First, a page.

On the property of the Dixboro Convenience Store is a circle of dirt where the grass doesn’t grow. Local legend says that spot used to be a well, and that well may have been connected to John Mulholland’s secret.
Locals believe John murdered a local peddler who was staying at the Dixboro home and dumped him in the well, which was filled in not long after the peddler went missing. In the years to follow, Martha’s body was exhumed after people began seeing her ghost around the property, and a new examination deemed that Martha had been poisoned. It’s impossible to say for certain whether it was James, eager to take the land he felt he was owed, who took Martha’s life, but Ann Arbor residents still claim to see Martha, holding a lantern, passing by the windows of the Dixboro store at night.
“Do I believe what happened here in the past?” says Brenda Dani, 49, owner of the Dixboro Convenience Store. “Sure. But I’m not sure it’s haunted.”
Says Weber, “No one that works here has seen a ghost. No one has seen an apparition. There’s not a woman dressed in 1800s attire kind of floating around here. That being said, I occasionally talk to Martha, because (if she does exist) I’d rather have her as my friend.”
But friends come in all shapes and sizes. Just ask Al Dyer Jr., 48, the former museum director of the Ypsilanti Firehouse Museum. When the museum was a functioning firehouse, the hayloft in the building caught fire twice: once in 1919 and again in 1921. Today, people visiting the museum have told stories of strange occurrences in the building.
In the firehouse, mannequins peek out from vintage fire trucks, creating an eerie feeling of being watched. When I was conducting interviews, a children’s coin-operated firetruck ride began to flash and blink on its own. Disembodied footsteps popped and echoed around the decades-old red brick building.
“When I inherited this museum, there was a lot of speculation [about] who was haunting it. [The Firehouse is] supposed to have a resident ghost of the former fire chief, Alonzo Miller. When I got hired in [the rumor was] that Alonzo had died fighting a fire. Fortunately, Alonzo’s relatives were able to reach out to us and send us his death certificate. It appears, based on that, that he went home for lunch, across the tracks, and never came back. He died at home.”
That was around 1939. It was reported that around 1940, a few months later, firefighters at the fire station started seeing and hearing him around the premises. Alonzo isn’t rumored to be a negative presence. His family claims that he was a big prankster, a trait that may have carried over with him to the next world.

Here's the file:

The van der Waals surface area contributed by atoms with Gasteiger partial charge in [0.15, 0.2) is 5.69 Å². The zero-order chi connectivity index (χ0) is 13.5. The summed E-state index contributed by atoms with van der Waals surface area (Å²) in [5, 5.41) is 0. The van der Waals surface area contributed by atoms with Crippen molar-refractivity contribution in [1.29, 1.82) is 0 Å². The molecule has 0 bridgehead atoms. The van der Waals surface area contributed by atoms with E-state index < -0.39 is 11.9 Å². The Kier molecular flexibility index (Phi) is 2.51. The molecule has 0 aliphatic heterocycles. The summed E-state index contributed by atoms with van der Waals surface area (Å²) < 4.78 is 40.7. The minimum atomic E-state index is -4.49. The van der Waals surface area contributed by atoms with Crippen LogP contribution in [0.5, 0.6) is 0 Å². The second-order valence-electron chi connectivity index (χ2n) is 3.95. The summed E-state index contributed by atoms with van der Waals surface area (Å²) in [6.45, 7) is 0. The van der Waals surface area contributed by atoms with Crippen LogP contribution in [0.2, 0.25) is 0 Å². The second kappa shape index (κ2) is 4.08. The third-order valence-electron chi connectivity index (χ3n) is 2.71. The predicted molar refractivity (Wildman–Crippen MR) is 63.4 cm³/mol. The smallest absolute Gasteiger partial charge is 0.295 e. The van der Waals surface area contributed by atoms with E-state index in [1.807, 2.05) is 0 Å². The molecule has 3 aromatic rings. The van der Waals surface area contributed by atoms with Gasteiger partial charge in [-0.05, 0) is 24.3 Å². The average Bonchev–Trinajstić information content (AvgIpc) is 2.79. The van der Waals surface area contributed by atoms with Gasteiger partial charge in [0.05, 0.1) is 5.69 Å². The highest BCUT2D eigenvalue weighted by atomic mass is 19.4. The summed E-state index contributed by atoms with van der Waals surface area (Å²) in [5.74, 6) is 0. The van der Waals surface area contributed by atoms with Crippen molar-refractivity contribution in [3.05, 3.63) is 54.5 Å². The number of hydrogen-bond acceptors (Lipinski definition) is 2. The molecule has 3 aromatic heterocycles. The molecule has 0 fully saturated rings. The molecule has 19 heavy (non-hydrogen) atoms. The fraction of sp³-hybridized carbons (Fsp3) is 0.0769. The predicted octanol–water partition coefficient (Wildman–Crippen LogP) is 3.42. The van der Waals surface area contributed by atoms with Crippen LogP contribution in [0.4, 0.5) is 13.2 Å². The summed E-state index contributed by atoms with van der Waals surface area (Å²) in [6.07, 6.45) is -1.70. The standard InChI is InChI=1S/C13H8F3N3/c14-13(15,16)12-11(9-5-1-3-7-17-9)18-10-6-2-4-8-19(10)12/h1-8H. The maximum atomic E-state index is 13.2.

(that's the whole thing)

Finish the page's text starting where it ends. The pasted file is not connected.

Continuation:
“He liked to mess with people, play jokes, hide stuff, move stuff around on guys. Apparently, he’s a friendly, funny, prankster ghost,” Dyer says. “Other people that were in the museum while I was director, claimed to have felt a presence. One woman claimed that Alonzo actually left and went home with her for the night. He’s a very jovial kind of spirit.”
But it’s not all fun and games at the Ypsilanti Firehouse Museum.
“From my understanding, there are multiple entities there. It was interesting listening to the different mediums (who were brought in to check the place for ghosts). Apparently, there are some angry spirits in the annex, might be because there was a big old house that was there, so who knows what happened there,” Dyer says. “The firehouse museum consists of two different buildings. The original firehouse was built in 1898, and it was in service with the city of Ypsi until 1975. In 1975 or 1976, it went into private ownership. In 1998, it was purchased and turned into the Firehouse Museum. The collection rapidly outgrew the space available, so in 2002, an annex was built on, which was a newer building. Last November the museum celebrated its 20th anniversary.”
“Supposedly, there is a spirit of a man who did die in the line of duty while fighting a fire in Ypsilanti,” says Dyer. “I’m not a skeptic. But I’m also not… I’m not saying I’m an atheist, but I don’t know what I believe. This is what I do know: the building is very old. It’s built with heavy timber and a slate roof. Michigan has extreme variations in temperature. Things creak, and pop, and shift all the time.”
Taylor Mull, an employee at the Firehouse, adds that there is a strange feeling attached to the building. “Being alone at the museum gives me the creeps sometimes,” says Mull, 25. “It can be unnerving, and when it’s windy, the whole museum is breezy, which is commonly attributed to Alonzo.”
But ghost or no ghost, Dyer thinks the legend of Alonzo is good for business. “It’s a different aspect of the museum that you don’t get at a lot of other museums. So I think as far as business goes, it’s a great thing for the museum. It brings in a group of people who wouldn’t regularly visit this specialty, niche museum.... This (legend) was here long before I was, and it was never tapped into. So it’s good to bring a new demographic in of people who believe.”
If you’re interested in checking out more local haunts, visit michigansotherside.com, which blends local history with haunted locations. To visit the Ann Arbor Brewing Company, check them out on 114 East Washington Street, Ann Arbor, MI 48104, 11 a.m. – 12 a.m. To check out the Dixboro General Store, visit them at 5206 Plymouth Road, Ann Arbor, MI 48105, 10 a.m. – 6 p.m. To learn more about the Ypsilanti Firehouse Museum, come by 12 p.m. – 4 p.m. Thursday through Saturday, at 110 West Cross Street, Ypsilanti, MI 48197.